Want to maximize the nutrient uptake of legumes in a cover crop? You’ll have to wait for them to reach heading and flowering. This can present a challenge to Virginia corn farmers who want to plant their corn crop by April.

Since 2018, Virginia Tech field crops agronomist Hunter Frame and his colleagues at the Tidewater Agricultural Research and Education Center in Suffolk, have evaluated a wide variety of cover crop species to determine they help with nitrogen cycling. Frame says the goal of the research is to synchronize heading dates and flowering dates of different legumes in cover crops and synchronize them to the cash crop.

Frame says the challenge is certain cover crop legume species such as hairy vetch and crimson clover head flower in mid-to-late April, so Virginia farmers can’t fully use them to their potential for nitrogen accumulation in their corn crop, which is mostly planted by that time.

Speaking at a cover crop field day at the Tidewater AREC March 22, Frame said in last year’s research the earliest small grains used as a cover crop headed and flowered around April 14. He noted that the AU Sunrise and AU Robin crimson clover reached 50% bloom on April 14, so it wasn’t quite early enough to benefit corn in the region.

The same was true for hairy vetch, which reached 50% bloom on April 22. Winter peas used as a cover crop didn’t reach 50% bloom until May. However, brassicas used in the cover crops did bloom early, reaching 50% bloom by March 24.

Frame said the goal is to develop an Extension publication to help Virginia farmers determine which cover crop species bloom early enough to provide nitrogen accumulation to benefit the corn crop.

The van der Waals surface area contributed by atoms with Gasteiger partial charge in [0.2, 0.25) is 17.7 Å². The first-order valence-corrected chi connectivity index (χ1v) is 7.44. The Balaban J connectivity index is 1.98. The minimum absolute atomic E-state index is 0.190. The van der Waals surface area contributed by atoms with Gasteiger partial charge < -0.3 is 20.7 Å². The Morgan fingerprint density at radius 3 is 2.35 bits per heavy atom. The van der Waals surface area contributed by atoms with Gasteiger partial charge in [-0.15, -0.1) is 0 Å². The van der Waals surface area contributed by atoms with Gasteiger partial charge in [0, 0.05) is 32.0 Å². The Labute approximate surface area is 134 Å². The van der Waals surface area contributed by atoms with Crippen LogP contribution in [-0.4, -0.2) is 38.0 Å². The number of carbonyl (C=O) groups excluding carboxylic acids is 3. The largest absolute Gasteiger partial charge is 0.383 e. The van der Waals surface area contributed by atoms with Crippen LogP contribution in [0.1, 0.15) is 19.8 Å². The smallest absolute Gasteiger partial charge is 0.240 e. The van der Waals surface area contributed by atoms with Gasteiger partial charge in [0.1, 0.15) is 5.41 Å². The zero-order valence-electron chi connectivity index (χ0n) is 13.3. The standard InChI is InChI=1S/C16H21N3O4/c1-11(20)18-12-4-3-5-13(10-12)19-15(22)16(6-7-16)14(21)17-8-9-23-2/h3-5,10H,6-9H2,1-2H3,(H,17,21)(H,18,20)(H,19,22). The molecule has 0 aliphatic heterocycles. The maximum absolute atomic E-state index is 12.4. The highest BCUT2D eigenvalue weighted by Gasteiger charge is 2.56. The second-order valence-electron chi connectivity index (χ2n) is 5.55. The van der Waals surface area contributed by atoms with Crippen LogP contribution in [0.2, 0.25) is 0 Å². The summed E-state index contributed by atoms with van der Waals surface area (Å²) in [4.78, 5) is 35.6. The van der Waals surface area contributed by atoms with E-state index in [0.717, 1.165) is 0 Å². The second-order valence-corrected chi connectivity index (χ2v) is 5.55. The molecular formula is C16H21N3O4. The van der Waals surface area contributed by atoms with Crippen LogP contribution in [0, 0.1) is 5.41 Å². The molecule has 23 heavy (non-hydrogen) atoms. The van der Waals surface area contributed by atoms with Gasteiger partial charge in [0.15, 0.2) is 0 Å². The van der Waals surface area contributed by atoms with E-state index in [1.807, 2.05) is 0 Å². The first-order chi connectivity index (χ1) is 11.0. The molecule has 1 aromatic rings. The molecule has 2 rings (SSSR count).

“If you’re looking for biomass and nitrogen uptake, hairy vetch is going to be hard to beat,” Frame said.

In the Virginia Tech research, Frame said hairy vetch provided almost 280 pounds of nitrogen per acre in the biomass, which he called “absolutely phenomenal.” He added that legumes are also highly prolific in mining potash.

Frame said cover crops are beneficial in providing nutrient cycling and providing plant-available nitrogen. “We’ve measured as much behind a legume cover as 95 pounds of nitrogen in the top three feet of the profile following legume termination in the month of May. It’s breaking down very rapidly in terms of nitrogen.”

A benefit of legumes is that they can mine nitrogen, phosphorus, and potash from the subsoil. Frame said a goal of the research is to discover if those nutrients from the cover crop can be used by the cash crop following the cover crop.

Frame said legumes in a cover crop may improve potash cycling; if true, legume cover crops can help with potash deficiency while decreasing the use of nitrogen fertilizers since legumes bring nitrogen to the soil.

“If potassium is available from legume cover crops, and you can bring 300 pounds of potash to the soil surface for a cotton crop, and it’s breaking down over the season, that’s a great benefit,” Frame said. “I’m not saying we can go to zero on our potash applications because the cover crop is mining it, but if we can bring nutrients from the depth to the top and cycle it, we could lower fertilization rates moving forward using legume covers. Legumes are much better at cycling potash than small grains. The added benefit of a legume is you’re getting that nitrogen preceding corn and cotton.”

Frame said legume crops will never allow farmers to do away with applying nitrogen to corn or cotton completely, but they can be used to lower the rates of fertilizer applied to crops.

“We average anywhere from 160 to over 200 pounds of nitrogen in a legume mix based off of our biomass production. We’ve done that now for about 10 years,” Frame said.

The system works in cotton in Virginia since cotton is planted in May in the commonwealth. Frame said the goal is to make the system work in corn, which is planted there in late March to April. Frame and his colleagues are continuing to evaluate cover crop species that bloom earlier enough to provide nitrogen accumulation for corn.

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